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 The STDIZE Procedure

## Computing Quantiles

PROC STDIZE offers two methods for computing quantiles: the one-pass approach and the order-statistics approach (like that used in the UNIVARIATE procedure).

The one-pass approach used in PROC STDIZE modifies the P2 algorithm for histograms proposed by Jain and Chlamtac (1985). The primary difference comes from the movement of markers. The one-pass method allows a marker to move to the right (or left) by more than one position (to the largest possible integer) as long as it does not result in two markers being in the same position. The modification is necessary in order to incorporate the FREQ variable.

You may obtain inaccurate results if you use the one-pass approach to estimate quantiles beyond the quartiles (that is, when you estimate quantiles < P25 or > P75). A large sample size (10,000 or more) is often required if the tail quantiles (quantiles <= P10 or >= P90 ) are requested. Note that, for variables with highly skewed or heavy-tailed distributions, tail quantile estimates may be inaccurate.

The order-statistics approach for estimating quantiles is faster than the one-pass method but requires that the entire data set be stored in memory. The accuracy in estimating the quantiles is comparable for both methods when the requested percentiles are between the lower and upper quartiles. The default is PCTLMTD=ORD_STAT if enough memory is available; otherwise, PCTLMTD=ONEPASS.

### Computational Methods for the PCTLDEF= Option

You can specify one of five methods for computing quantile statistics when you use the order-statistics approach (PCTLMTD=ORD_STAT); otherwise, the PCTLDEF=5 method is used when you use the one-pass approach (PCTLMTD=ONEPASS).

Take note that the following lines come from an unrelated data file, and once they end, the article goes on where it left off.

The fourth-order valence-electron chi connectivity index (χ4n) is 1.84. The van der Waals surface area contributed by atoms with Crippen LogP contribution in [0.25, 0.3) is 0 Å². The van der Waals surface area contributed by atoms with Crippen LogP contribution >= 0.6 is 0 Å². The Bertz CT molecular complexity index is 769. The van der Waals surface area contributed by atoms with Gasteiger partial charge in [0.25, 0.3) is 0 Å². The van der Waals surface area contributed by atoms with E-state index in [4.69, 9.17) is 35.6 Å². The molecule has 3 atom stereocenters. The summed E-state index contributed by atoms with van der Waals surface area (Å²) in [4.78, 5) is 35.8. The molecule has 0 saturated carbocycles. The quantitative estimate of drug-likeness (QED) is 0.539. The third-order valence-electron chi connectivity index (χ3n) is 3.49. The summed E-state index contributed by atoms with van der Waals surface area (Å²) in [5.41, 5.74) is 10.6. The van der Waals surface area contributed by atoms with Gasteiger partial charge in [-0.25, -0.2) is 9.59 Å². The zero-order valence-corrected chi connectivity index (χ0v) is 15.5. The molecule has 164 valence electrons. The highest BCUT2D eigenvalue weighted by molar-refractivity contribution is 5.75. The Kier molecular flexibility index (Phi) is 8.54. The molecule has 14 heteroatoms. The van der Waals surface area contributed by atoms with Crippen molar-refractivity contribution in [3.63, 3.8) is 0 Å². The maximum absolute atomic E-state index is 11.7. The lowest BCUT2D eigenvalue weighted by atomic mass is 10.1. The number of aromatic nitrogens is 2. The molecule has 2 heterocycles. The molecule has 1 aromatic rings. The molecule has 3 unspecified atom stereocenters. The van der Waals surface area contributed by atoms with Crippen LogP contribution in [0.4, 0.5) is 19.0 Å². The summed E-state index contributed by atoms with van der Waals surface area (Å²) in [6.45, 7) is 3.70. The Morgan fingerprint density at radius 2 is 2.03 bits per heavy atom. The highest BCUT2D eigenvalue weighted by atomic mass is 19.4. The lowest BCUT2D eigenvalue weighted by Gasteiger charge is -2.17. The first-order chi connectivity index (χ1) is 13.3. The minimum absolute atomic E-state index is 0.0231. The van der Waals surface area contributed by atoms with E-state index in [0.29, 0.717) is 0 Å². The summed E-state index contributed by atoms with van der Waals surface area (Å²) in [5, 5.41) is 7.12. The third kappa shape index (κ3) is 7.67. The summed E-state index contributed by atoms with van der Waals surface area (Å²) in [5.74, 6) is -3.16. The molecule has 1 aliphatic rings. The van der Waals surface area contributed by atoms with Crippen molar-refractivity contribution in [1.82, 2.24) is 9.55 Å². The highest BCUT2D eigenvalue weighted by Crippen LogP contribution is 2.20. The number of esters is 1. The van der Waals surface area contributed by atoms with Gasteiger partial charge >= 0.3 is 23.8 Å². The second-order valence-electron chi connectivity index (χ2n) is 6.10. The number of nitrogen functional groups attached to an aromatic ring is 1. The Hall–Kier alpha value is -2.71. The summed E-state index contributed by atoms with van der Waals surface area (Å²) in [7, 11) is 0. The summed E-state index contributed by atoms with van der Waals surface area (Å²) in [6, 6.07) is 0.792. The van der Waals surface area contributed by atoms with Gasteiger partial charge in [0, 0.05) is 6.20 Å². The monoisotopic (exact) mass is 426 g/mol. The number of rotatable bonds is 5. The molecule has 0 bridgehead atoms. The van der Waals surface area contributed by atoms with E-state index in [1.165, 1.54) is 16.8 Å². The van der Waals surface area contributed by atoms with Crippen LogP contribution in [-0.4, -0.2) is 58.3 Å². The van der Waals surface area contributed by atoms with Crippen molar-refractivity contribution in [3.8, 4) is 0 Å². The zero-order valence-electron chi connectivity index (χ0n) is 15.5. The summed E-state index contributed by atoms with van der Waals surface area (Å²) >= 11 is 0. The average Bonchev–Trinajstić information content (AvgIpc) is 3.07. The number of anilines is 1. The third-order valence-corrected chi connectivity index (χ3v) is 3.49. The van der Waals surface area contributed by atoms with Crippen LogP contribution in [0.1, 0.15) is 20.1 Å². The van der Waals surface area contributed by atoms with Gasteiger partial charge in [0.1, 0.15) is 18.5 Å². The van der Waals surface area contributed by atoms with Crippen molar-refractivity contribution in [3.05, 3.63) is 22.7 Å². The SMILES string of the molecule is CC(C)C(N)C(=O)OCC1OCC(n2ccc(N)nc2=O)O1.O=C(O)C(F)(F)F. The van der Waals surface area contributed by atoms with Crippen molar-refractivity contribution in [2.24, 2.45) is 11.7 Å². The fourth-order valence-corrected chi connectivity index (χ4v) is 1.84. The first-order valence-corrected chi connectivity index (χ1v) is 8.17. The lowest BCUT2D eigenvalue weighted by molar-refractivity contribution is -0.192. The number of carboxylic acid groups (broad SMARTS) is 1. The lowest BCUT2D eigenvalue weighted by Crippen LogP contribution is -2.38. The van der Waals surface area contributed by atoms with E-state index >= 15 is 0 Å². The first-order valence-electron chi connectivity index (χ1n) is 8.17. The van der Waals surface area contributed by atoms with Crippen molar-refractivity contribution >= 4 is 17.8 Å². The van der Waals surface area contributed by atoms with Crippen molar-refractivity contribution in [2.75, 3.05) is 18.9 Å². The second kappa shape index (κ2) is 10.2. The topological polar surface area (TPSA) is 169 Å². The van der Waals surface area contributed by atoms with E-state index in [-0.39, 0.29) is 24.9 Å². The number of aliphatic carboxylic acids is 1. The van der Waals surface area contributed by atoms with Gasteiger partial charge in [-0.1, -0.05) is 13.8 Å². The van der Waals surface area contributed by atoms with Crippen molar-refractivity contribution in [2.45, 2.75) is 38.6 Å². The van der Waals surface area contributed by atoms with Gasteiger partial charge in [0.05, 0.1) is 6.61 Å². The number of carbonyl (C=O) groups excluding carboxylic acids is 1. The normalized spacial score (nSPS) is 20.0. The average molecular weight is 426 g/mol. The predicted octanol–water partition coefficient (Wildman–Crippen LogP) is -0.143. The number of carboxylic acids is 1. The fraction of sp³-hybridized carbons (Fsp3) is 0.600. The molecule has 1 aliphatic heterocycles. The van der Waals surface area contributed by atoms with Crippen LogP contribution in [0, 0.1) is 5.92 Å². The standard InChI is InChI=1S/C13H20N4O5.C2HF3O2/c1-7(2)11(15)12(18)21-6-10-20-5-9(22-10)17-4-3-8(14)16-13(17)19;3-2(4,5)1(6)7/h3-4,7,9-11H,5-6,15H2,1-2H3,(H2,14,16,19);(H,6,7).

Let n be the number of nonmissing values for a variable, and let x1, x2, ... , xn represent the ordered values of the variable. For the tth percentile, let p = t/100. In the following definitions numbered 1, 2, 3, and 5, let

np = j + g
where j is the integer part and g is the fractional part of np. For definition 4, let
(n+1)p = j + g

Given the preceding definitions, the tth percentile, y, is defined as follows:

PCTLDEF=1
weighted average at xnp
y = (1 - g)xj + gxj+1
where x0 is taken to be x1

PCTLDEF=2
observation numbered closest to np
y = xi
where i is the integer part of np + 1/2 if . If g=1/2, then y=xj if j is even, or y=xj+1 if j is odd

PCTLDEF=3
empirical distribution function
y = xj   if  g = 0
y = xj+1  if  g > 0

PCTLDEF=4
weighted average aimed at xp(n+1)
y=(1 - g)xj + gxj+1
where xn+1 is taken to be xn

PCTLDEF=5
empirical distribution function with averaging
y = (xj + xj+1)/2   if  g = 0
y = xj+1  if  g > 0

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